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Dislocation Massive*

Wednesday, 19 March 2014 16:30 Written by Elizabeth Romero

Changing, influencing and affecting would seem to be Laura Garcia’s premises; she has an enormous range of artistic expression and she is equally at ease undertaking actions or installations with working groups or acting as manager, editor and documentary maker. From the perspective of, “My eyes are always out of focus, (wide open ad nauseam) she deals with this reality of the country which remains concealed for others.

One image that reflects her stubborn hope shows her extracting a rock that had previously been submerged in a fountain.  She cradles it in her arms and lays it on the ground in an attempt to revive it with her breath; the rock remains inert: true to its heavy, static nature. Despite the evidence that everything seems useless, true to her nature, García continues trying to bring it back to life by giving it “mouth-to-mouth” resuscitation. From this absurd act we should perhaps intuit that either the author recognizes life in what is apparently dead or else is committed to compassion, that rare virtue of recognizing oneself in the other.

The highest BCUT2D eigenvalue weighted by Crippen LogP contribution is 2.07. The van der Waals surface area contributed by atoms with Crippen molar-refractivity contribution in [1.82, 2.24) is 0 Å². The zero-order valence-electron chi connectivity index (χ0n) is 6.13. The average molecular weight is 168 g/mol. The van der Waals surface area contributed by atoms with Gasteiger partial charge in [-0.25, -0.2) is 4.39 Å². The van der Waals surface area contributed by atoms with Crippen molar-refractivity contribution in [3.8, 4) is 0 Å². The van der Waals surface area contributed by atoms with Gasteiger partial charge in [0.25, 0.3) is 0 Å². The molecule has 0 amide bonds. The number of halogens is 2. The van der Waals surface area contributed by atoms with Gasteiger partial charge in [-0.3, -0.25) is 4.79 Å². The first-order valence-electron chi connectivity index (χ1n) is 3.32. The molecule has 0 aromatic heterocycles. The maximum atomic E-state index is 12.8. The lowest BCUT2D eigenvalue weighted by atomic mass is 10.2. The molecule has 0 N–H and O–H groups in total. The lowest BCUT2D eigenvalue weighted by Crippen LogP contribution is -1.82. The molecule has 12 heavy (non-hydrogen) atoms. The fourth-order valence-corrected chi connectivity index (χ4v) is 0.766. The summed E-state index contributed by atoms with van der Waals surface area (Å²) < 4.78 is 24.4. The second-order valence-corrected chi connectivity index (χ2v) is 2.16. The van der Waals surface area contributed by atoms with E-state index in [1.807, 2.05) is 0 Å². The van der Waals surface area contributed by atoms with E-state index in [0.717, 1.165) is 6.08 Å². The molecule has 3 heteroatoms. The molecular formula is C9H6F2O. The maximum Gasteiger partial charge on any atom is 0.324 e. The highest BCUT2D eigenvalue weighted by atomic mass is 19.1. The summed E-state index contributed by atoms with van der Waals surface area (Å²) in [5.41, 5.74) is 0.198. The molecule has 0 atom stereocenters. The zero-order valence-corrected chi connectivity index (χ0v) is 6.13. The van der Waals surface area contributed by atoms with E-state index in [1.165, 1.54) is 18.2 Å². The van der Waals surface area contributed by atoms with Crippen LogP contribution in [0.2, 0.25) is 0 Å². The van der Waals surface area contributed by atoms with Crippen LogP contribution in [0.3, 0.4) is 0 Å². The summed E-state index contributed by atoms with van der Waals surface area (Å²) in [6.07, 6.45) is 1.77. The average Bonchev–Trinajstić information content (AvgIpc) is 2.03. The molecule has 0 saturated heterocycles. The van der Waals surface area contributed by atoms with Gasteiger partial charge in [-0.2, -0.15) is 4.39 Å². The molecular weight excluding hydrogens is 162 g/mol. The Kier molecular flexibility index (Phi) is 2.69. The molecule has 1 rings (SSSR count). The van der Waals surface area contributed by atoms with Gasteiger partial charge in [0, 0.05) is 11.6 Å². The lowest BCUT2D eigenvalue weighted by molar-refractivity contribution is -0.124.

*Excerpt from the book: MD- 1 Desbordamiento de una perifería femenina, by Laura García


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